About half of those employers, however, don't think they will be able to get the value of their plan below the threshold.
"While some employers offer high-cost plans because generous benefits are part of their attraction and retention strategy, others have high-cost plans simply because they have an older or less healthy workforce or are located in a high-cost area," Mercer wrote in its survey analysis.
Cap on flexible spending accounts: Starting in 2013, the tax-deductible amount a worker may contribute to a flexible spending plan will be set at $2,500 and adjusted for inflation thereafter.
Currently there is no official limit, but employers set one for each plan.
Money contributed to FSAs may be used to pay for qualified health expenses but generally must be spent during the calendar year.
And in 2011, the law narrowed the list of qualified expenses that an FSA could pay for.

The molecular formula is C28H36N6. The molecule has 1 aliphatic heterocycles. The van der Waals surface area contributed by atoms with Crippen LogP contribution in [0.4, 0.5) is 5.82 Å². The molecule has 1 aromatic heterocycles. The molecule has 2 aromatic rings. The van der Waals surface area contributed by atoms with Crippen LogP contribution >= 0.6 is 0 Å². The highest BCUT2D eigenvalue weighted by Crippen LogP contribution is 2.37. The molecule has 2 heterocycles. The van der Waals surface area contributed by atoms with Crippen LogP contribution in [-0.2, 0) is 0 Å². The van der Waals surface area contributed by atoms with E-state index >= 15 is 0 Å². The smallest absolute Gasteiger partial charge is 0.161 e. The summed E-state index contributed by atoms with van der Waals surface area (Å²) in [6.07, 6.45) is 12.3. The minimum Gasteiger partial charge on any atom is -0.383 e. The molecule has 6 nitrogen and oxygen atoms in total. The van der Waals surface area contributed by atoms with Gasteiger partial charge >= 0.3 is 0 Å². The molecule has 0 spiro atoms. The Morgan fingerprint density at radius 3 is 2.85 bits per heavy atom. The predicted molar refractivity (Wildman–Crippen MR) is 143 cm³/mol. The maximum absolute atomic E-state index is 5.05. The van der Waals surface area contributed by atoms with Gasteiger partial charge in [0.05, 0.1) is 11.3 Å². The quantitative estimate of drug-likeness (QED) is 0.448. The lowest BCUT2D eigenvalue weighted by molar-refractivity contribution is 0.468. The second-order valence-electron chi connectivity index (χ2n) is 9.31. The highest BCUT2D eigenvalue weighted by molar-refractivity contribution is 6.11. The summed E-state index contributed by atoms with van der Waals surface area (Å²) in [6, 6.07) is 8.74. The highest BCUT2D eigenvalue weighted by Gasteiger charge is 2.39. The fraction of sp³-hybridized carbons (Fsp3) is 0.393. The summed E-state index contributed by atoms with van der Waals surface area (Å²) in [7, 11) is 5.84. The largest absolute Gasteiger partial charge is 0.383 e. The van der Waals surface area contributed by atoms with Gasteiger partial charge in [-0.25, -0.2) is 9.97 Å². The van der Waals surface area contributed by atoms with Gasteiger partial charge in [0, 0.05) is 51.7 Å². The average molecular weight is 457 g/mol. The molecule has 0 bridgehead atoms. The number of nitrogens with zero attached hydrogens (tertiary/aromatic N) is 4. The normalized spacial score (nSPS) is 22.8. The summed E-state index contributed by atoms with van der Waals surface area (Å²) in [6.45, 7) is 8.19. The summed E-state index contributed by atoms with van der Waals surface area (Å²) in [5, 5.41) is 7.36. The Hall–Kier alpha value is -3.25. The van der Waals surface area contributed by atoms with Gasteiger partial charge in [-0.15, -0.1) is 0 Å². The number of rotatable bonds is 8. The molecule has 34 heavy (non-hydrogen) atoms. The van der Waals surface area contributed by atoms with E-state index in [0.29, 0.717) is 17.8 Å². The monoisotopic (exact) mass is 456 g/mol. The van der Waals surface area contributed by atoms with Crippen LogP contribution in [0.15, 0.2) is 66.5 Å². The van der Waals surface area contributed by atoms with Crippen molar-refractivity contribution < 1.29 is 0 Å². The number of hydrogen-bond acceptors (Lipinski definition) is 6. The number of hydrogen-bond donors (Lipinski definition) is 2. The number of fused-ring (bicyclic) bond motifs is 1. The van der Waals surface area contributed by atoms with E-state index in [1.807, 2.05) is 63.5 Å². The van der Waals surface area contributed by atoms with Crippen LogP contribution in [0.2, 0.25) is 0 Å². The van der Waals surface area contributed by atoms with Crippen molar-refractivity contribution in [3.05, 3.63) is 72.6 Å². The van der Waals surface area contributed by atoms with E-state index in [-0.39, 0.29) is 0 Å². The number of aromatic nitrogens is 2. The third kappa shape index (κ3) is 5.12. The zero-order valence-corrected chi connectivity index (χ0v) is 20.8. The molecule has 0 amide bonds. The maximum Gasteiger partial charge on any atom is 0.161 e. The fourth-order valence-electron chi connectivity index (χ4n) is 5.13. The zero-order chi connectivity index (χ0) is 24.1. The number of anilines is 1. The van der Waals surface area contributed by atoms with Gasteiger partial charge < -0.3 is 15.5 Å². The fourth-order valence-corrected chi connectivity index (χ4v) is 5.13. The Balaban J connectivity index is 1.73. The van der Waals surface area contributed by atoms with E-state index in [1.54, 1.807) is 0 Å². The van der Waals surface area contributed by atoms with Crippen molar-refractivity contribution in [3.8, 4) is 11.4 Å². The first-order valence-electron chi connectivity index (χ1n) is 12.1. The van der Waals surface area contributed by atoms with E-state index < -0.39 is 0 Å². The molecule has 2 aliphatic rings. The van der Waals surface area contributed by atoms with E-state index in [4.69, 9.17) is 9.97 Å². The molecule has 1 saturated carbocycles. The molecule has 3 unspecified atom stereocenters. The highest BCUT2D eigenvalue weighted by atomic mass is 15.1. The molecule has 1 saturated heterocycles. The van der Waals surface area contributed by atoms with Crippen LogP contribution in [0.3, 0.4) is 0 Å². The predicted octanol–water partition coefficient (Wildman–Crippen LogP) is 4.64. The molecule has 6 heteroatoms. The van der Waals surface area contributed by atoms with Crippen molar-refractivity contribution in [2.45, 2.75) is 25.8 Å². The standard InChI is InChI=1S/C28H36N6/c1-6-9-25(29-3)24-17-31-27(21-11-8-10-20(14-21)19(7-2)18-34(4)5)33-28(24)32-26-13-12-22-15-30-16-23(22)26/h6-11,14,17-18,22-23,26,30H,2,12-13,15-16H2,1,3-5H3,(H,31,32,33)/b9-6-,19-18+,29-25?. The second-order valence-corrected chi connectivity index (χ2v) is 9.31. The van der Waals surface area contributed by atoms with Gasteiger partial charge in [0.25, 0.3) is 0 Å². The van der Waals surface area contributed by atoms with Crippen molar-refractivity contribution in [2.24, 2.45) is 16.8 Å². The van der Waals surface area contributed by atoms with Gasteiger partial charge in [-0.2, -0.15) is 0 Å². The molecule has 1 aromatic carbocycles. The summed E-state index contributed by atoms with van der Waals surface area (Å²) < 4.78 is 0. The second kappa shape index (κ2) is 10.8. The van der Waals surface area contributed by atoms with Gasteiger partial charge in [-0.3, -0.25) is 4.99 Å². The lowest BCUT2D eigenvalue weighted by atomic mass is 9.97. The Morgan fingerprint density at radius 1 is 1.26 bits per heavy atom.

Penalty for misuse of health spending accounts: The health reform law imposed a 20% penalty for the use of a health spending account to pay for non-qualified expenses.
That provision went into effect in 2011.
Money a worker contributes to an HSA is tax deductible, while money his employer contributes to his account is tax-free. Interest and gains earned on the money invested can grow tax-free, and there is no time requirement on when the money must be used. But to qualify for an HSA, a worker must be enrolled in a high-deductible health insurance plan.
Higher threshold on medical deductions: Currently, if your medical expenses exceed 7.5% of your adjusted gross income, you may deduct the amount above 7.5%. Starting next year, however, you will only be allowed to deduct the amount above 10% of AGI.
That increase, however, is waived for tax years 2013 through 2016 for anyone 65 and older.
Tanning tax: Those seeking a little indoor "irradiation" by "ultraviolet radiation" -- as opposed to just going to the beach -- have been paying a 10% excise tax on the cost of their indoor tanning services since July 2010.
Spray tan services aren't subject to the tax.